Water Ratepayers Protest ‘Twin Tunnel Tax’ at L.A. City Hall

A sea lion gets some sun on a buoy in the Sacramento-San Joaquin River Delta. (Photo: Luis Sinco, Los Angeles Times)

A sea lion gets some sun on a buoy in the Sacramento-San Joaquin River Delta. (Photo: Luis Sinco, Los Angeles Times)

One of the biggest myths about the fight over Governor Jerry Brown’s plan to build the twin tunnels under the Delta is that it is a conflict between northern California and Southern California.

In reality, nothing could be further from the truth. The conflict over the two gigantic twin tunnels is not between northern California and southern California, but instead between the great majority of Californians, both north and south, who oppose the tunnels and corporate agribusiness interests, developers, water privateers and corporate-backed politicians who support the project.

The growing opposition to the twin tunnels proposed under the Bay Delta Conservation Plan (BDCP) was highlighted by a news conference in front of LA City Hall on Wednesday, December 18. Water ratepayers, community leaders and consumer groups spoke out against the tunnels project, claiming that it would raise rates and property taxes but bring no new water to Los Angeles.

Governor Jerry Brown and his staff have portrayed the BDCP as the “solution” to achieving the co-equal goals of ecosystem restoration and water supply reliability. The 120-day public comment period for the 40,214 pages of BDCP documents released last week began on Friday, December 13.

“One calamitous storm or natural disaster — driven by climate change — could jeopardize the entire Delta, destroy its ecosystem and cut off water to 25 million Californians,” Brown claimed. “This agreement with our federal partners moves us another step closer to being more prepared for an uncertain future in California.”

Food & Water Watch, eight Los Angeles neighborhood councils, the Sierra Club, Southern California Watershed Alliance and Environmental Water Caucus Ratepayers and advocates strongly disagreed with Brown – and called on Mayor Garcetti, the Los Angeles City Council and LADWP to oppose “unfair rate hikes and property taxes” proposed to pay for the massive twin tunnels project.

The 35-mile long, 40-foot wide twin-tunnels project is estimated to cost between $25 and $54.1 billion, forcing Los Angeles Department of Water and Power (LADWP) to increase water bills and property taxes from $2,000-$4,500 per household, according to Food & Water Watch California Director Adam Scow. This “twin-tunnel tax” would not bring any new water to Los Angeles.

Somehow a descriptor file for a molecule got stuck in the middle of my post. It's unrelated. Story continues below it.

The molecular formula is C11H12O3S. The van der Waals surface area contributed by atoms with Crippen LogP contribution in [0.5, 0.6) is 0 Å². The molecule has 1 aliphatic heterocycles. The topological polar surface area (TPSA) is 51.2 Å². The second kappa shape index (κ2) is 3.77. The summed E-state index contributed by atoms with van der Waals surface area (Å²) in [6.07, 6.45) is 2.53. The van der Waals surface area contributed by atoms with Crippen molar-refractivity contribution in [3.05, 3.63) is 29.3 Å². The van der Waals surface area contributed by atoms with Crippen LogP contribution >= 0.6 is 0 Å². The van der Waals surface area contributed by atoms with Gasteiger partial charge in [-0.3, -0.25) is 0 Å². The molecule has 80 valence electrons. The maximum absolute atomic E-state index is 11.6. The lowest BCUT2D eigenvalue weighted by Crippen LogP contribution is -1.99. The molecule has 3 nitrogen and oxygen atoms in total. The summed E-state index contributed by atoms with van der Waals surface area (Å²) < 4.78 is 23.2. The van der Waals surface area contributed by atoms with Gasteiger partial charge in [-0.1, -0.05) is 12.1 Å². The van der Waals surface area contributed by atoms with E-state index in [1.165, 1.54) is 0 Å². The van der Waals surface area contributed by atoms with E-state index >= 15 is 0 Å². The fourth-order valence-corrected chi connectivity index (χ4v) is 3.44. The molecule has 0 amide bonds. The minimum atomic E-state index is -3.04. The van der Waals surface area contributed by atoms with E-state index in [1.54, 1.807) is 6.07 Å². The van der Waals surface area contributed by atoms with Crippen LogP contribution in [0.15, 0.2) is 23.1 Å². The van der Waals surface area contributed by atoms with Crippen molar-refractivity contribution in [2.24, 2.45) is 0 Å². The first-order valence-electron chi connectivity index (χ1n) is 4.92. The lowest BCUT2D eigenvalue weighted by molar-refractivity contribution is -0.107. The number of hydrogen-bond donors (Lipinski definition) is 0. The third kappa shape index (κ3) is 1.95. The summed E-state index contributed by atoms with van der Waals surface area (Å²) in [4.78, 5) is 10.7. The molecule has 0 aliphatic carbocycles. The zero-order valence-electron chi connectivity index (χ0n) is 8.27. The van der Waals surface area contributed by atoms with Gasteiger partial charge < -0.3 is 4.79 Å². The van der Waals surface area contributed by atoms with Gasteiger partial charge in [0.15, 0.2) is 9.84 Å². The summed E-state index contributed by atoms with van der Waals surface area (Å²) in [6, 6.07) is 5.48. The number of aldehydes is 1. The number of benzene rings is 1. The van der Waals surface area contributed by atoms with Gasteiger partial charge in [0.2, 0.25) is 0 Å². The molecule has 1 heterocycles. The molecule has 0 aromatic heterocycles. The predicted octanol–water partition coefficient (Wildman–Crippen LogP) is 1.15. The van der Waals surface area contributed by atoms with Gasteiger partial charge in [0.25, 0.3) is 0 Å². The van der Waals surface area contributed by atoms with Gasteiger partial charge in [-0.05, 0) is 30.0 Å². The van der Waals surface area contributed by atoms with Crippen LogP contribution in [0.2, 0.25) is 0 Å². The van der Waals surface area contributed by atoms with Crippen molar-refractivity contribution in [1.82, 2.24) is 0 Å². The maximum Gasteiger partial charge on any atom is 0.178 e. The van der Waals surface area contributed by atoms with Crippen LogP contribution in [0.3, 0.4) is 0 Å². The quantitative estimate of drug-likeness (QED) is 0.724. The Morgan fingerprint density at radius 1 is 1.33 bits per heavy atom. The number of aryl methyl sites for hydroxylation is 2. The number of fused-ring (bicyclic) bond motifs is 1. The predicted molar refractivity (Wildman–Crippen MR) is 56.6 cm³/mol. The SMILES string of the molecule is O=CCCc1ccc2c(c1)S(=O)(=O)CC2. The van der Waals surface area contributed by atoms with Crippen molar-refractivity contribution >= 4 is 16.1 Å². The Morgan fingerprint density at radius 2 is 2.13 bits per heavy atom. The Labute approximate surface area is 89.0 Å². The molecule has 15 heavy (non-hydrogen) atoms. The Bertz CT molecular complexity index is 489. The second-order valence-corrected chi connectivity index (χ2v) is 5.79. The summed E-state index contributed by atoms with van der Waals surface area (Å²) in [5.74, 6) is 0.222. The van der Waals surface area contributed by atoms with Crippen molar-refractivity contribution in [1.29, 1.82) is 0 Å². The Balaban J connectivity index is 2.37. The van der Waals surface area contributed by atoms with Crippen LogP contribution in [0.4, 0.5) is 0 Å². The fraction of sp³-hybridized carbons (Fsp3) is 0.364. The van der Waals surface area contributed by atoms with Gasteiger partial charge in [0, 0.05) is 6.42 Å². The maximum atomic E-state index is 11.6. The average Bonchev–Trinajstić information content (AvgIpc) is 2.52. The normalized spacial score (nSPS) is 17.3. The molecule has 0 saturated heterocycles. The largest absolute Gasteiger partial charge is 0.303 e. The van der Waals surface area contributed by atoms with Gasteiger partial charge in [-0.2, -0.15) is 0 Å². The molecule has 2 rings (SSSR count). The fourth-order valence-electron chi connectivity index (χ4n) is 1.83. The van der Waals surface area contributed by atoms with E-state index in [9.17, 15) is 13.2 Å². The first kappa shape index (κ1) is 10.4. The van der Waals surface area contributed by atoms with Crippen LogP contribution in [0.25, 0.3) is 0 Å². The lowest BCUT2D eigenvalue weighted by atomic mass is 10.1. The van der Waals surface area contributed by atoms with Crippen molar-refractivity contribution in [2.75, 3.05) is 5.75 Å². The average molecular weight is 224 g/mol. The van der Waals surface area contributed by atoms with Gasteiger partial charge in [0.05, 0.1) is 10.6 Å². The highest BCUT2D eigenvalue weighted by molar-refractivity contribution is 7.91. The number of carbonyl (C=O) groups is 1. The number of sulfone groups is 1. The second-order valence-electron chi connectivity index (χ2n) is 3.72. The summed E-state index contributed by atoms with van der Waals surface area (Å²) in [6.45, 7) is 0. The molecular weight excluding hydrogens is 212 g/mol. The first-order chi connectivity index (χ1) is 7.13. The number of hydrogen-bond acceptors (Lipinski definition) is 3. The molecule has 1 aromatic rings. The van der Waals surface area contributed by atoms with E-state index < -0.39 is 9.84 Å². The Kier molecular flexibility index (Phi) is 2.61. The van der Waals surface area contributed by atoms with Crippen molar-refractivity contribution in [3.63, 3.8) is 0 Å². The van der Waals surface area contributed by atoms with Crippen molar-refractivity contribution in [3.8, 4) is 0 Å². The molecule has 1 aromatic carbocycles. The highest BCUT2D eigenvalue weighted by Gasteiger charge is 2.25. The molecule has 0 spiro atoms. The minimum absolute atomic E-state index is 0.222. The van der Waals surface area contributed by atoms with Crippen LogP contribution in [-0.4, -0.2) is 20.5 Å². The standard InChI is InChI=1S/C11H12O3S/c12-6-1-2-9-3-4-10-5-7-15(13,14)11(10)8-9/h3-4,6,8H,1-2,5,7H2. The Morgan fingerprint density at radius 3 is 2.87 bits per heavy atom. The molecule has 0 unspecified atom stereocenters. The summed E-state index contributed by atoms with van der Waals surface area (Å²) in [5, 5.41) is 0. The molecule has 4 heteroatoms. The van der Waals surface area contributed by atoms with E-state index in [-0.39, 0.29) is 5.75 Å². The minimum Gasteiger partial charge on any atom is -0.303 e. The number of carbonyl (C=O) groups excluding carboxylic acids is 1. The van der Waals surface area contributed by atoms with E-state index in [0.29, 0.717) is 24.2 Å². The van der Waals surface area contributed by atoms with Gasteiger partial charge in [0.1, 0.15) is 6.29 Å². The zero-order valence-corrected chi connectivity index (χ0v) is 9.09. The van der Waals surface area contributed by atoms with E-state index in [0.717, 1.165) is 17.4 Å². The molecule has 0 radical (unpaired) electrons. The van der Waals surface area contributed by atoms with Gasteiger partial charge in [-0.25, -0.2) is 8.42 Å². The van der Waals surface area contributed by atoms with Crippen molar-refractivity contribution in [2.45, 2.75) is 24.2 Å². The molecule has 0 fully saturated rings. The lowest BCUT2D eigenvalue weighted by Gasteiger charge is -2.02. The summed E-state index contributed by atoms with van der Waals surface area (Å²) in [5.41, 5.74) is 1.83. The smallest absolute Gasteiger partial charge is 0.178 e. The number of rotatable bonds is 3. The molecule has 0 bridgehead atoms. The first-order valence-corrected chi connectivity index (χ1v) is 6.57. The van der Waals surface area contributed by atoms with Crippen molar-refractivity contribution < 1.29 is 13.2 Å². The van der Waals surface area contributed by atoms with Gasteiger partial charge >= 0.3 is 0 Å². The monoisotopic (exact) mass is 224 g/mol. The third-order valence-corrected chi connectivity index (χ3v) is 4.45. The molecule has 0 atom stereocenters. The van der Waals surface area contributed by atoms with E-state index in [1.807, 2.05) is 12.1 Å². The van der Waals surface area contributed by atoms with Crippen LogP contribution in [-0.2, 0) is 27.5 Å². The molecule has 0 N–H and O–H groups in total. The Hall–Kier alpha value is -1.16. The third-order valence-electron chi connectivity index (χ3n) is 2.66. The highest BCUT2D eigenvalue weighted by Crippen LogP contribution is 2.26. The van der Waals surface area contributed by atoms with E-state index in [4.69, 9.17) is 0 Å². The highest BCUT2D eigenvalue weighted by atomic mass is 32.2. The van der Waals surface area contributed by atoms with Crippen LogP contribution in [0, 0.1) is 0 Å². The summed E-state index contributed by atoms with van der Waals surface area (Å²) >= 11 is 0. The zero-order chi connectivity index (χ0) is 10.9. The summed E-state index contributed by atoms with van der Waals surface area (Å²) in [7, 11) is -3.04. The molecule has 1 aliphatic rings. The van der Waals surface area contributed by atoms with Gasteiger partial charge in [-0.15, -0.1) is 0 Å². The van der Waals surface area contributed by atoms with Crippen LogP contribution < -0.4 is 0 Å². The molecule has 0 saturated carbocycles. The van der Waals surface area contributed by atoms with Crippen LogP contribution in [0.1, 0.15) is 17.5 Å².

“At a time when Los Angeles is becoming more water efficient and using less water from the Delta, this twin-tunnel project would raise water bills and property taxes on Los Angeles homeowners and small businesses by at least $2,000 to subsidize more water for large corporate agribusinesses in Kern County and the Westlands Water District,” said Scow. “This plan is fundamentally unfair to Los Angeles taxpayers and ratepayers.”

Scow said the Los Angeles Department of Water and Power’s water plan calls for reducing its purchase of imported water from the Delta by 30 percent and increasing its local water supply through cost-effective measures such as replacing aging water pipes, cleaning groundwater, and expanding water recycling.

“Yet large corporate agribusinesses in Kern County and the Westlands Water District support the tunnels on the condition that they will secure massive amounts of water from the Delta for themselves and continue to be subsidized by taxpayers and ratepayers in Los Angeles and throughout southern California,” emphasized Scow.

“It’s wrong and unfair for Los Angeles ratepayers to subsidize new tunnels for corporate interests when we already need to invest billions in fixing and upgrading our local water infrastructure,” said Ed Begley, actor and environmental advocate. “We need to clean our local water supply and create local jobs – not waste billions on a wasteful tunnel project.”